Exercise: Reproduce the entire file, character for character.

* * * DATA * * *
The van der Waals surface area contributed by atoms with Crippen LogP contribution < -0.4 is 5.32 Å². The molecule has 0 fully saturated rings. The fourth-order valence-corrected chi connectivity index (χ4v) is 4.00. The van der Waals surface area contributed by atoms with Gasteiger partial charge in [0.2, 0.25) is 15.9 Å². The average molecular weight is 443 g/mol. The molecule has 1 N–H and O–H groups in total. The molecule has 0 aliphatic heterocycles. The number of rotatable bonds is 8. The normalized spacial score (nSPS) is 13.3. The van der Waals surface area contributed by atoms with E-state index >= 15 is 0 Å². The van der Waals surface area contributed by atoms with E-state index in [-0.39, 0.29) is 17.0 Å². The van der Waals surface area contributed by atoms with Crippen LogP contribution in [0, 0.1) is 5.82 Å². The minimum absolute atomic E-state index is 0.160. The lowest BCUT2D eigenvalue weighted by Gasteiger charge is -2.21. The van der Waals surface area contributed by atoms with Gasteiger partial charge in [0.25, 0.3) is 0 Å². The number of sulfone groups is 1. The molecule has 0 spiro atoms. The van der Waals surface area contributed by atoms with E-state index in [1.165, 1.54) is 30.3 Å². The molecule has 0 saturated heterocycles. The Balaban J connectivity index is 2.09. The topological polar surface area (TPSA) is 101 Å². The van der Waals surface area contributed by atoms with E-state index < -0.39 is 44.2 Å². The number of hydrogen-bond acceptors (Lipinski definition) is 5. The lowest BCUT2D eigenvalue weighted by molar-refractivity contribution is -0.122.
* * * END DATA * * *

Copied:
The van der Waals surface area contributed by atoms with Crippen LogP contribution < -0.4 is 5.32 Å². The molecule has 0 fully saturated rings. The fourth-order valence-corrected chi connectivity index (χ4v) is 4.00. The van der Waals surface area contributed by atoms with Gasteiger partial charge in [0.2, 0.25) is 15.9 Å². The average molecular weight is 443 g/mol. The molecule has 1 N–H and O–H groups in total. The molecule has 0 aliphatic heterocycles. The number of rotatable bonds is 8. The normalized spacial score (nSPS) is 13.3. The van der Waals surface area contributed by atoms with E-state index >= 15 is 0 Å². The van der Waals surface area contributed by atoms with E-state index in [-0.39, 0.29) is 17.0 Å². The van der Waals surface area contributed by atoms with Crippen LogP contribution in [0, 0.1) is 5.82 Å². The minimum absolute atomic E-state index is 0.160. The lowest BCUT2D eigenvalue weighted by Gasteiger charge is -2.21. The van der Waals surface area contributed by atoms with Gasteiger partial charge in [0.25, 0.3) is 0 Å². The number of sulfone groups is 1. The molecule has 0 spiro atoms. The van der Waals surface area contributed by atoms with E-state index in [1.165, 1.54) is 30.3 Å². The molecule has 0 saturated heterocycles. The Balaban J connectivity index is 2.09. The topological polar surface area (TPSA) is 101 Å². The van der Waals surface area contributed by atoms with E-state index < -0.39 is 44.2 Å². The number of hydrogen-bond acceptors (Lipinski definition) is 5. The lowest BCUT2D eigenvalue weighted by molar-refractivity contribution is -0.122.